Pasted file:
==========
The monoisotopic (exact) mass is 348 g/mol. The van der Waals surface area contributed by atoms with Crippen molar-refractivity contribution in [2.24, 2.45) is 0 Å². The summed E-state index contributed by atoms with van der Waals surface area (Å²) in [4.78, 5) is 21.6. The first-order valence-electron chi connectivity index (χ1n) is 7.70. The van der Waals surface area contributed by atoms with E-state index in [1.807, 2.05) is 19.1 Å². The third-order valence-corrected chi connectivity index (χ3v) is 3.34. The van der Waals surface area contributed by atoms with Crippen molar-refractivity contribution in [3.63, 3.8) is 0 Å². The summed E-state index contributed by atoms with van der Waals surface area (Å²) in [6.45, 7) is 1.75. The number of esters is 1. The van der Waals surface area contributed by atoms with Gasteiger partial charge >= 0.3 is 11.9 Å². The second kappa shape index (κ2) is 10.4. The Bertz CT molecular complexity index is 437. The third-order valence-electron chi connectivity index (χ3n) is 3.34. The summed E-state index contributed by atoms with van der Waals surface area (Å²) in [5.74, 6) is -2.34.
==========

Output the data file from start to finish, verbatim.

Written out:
The monoisotopic (exact) mass is 348 g/mol. The van der Waals surface area contributed by atoms with Crippen molar-refractivity contribution in [2.24, 2.45) is 0 Å². The summed E-state index contributed by atoms with van der Waals surface area (Å²) in [4.78, 5) is 21.6. The first-order valence-electron chi connectivity index (χ1n) is 7.70. The van der Waals surface area contributed by atoms with E-state index in [1.807, 2.05) is 19.1 Å². The third-order valence-corrected chi connectivity index (χ3v) is 3.34. The van der Waals surface area contributed by atoms with Crippen molar-refractivity contribution in [3.63, 3.8) is 0 Å². The summed E-state index contributed by atoms with van der Waals surface area (Å²) in [6.45, 7) is 1.75. The number of esters is 1. The van der Waals surface area contributed by atoms with Gasteiger partial charge >= 0.3 is 11.9 Å². The second kappa shape index (κ2) is 10.4. The Bertz CT molecular complexity index is 437. The third-order valence-electron chi connectivity index (χ3n) is 3.34. The summed E-state index contributed by atoms with van der Waals surface area (Å²) in [5.74, 6) is -2.34.